I wanted to specialise in Employment Law and Middlesex was highly rated among the five universities offering the course.
I have always been interested in social rights and development, with employment being a major focus of mine. I also saw a niche for Employment Law back in my home country of Trinidad and Tobago.
The eclectic mix of students and the opportunity to choose non-employment courses that enhanced and added to a more holistic experience. I did Immigration and Human Rights.
Meeting new people with whom I have formed very strong professional bonds.
Without my course I would not have been the only Lawyer in my country with a degree in Employment Law and now the owner of my own boutique firm.
My biggest highlight to date was when I was accepted to do a PhD after the laborious process of applying to numerous institutions and writing and editing proposals, which took two years.
Continuous learning & networking have been crucial to me since I graduated. As a student I found that the best networking tools were through internships, seminars and being involved with a variety of career-related activities on and off campus.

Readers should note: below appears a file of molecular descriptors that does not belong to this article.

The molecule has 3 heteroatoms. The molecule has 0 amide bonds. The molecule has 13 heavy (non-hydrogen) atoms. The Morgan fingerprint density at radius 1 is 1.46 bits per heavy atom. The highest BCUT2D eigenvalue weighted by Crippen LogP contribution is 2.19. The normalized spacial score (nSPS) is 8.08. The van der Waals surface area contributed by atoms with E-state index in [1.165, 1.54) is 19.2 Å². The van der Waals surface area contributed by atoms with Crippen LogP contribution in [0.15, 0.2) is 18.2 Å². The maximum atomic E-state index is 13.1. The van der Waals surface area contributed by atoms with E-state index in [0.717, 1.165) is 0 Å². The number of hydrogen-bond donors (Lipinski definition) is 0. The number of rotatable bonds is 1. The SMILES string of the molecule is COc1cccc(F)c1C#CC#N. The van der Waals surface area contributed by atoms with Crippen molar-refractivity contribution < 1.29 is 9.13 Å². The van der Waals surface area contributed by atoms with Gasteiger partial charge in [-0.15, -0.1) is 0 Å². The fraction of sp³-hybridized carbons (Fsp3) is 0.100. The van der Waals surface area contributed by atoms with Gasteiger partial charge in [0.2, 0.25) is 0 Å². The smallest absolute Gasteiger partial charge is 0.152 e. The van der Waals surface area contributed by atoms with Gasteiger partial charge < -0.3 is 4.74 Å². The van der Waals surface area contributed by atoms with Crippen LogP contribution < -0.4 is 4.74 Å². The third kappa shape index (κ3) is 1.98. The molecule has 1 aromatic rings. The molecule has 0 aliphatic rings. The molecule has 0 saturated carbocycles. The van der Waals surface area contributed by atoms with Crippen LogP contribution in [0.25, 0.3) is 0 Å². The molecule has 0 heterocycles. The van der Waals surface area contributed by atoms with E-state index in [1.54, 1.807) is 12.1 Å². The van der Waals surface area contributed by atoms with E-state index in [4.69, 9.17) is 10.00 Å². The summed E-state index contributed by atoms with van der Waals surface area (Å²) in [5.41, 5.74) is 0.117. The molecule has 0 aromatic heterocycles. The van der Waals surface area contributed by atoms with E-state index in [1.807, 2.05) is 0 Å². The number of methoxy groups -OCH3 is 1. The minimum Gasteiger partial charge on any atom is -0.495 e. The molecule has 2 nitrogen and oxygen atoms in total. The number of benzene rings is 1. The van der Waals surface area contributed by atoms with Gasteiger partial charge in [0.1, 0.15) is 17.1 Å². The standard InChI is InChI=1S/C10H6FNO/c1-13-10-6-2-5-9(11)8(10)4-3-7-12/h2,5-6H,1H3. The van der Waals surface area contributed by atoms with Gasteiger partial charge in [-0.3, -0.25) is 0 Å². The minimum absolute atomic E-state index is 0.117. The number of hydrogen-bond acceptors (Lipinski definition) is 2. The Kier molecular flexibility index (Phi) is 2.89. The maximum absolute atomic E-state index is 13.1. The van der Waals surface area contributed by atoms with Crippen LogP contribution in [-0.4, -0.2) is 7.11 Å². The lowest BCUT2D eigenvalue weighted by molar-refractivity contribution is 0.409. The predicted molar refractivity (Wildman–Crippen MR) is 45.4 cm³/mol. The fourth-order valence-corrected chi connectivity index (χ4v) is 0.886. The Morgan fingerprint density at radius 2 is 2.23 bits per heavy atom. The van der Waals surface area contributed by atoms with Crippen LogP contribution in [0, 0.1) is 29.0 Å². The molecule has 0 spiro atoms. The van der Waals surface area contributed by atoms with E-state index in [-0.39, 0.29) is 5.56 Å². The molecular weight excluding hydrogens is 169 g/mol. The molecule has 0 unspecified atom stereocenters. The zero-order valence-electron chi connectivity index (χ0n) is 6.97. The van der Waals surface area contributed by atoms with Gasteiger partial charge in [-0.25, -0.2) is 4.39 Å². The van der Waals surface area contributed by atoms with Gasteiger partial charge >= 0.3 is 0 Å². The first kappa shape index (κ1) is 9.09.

A political career! I've realised that the only way to have an impact on changing my country (especially the employment climate) is to enter the political arena. A political career wasn't always my plan; as I've always been, and continue to be non-partisan, despite any superficial alignment.
I have drafted comprehensive employment legislation and I hope to eventually have it tabled in parliament by myself as Minister of Labour or by another parliamentarian with a progressive labour mind. Clearly, a political career for me was more opportunistic than anything, but it was definitely my legal background that created the political opportunity.
Maintain a professional image
Never stop learning and trying to advance yourself
Be patient. I probably would have gotten much further in life already if I had been more patient.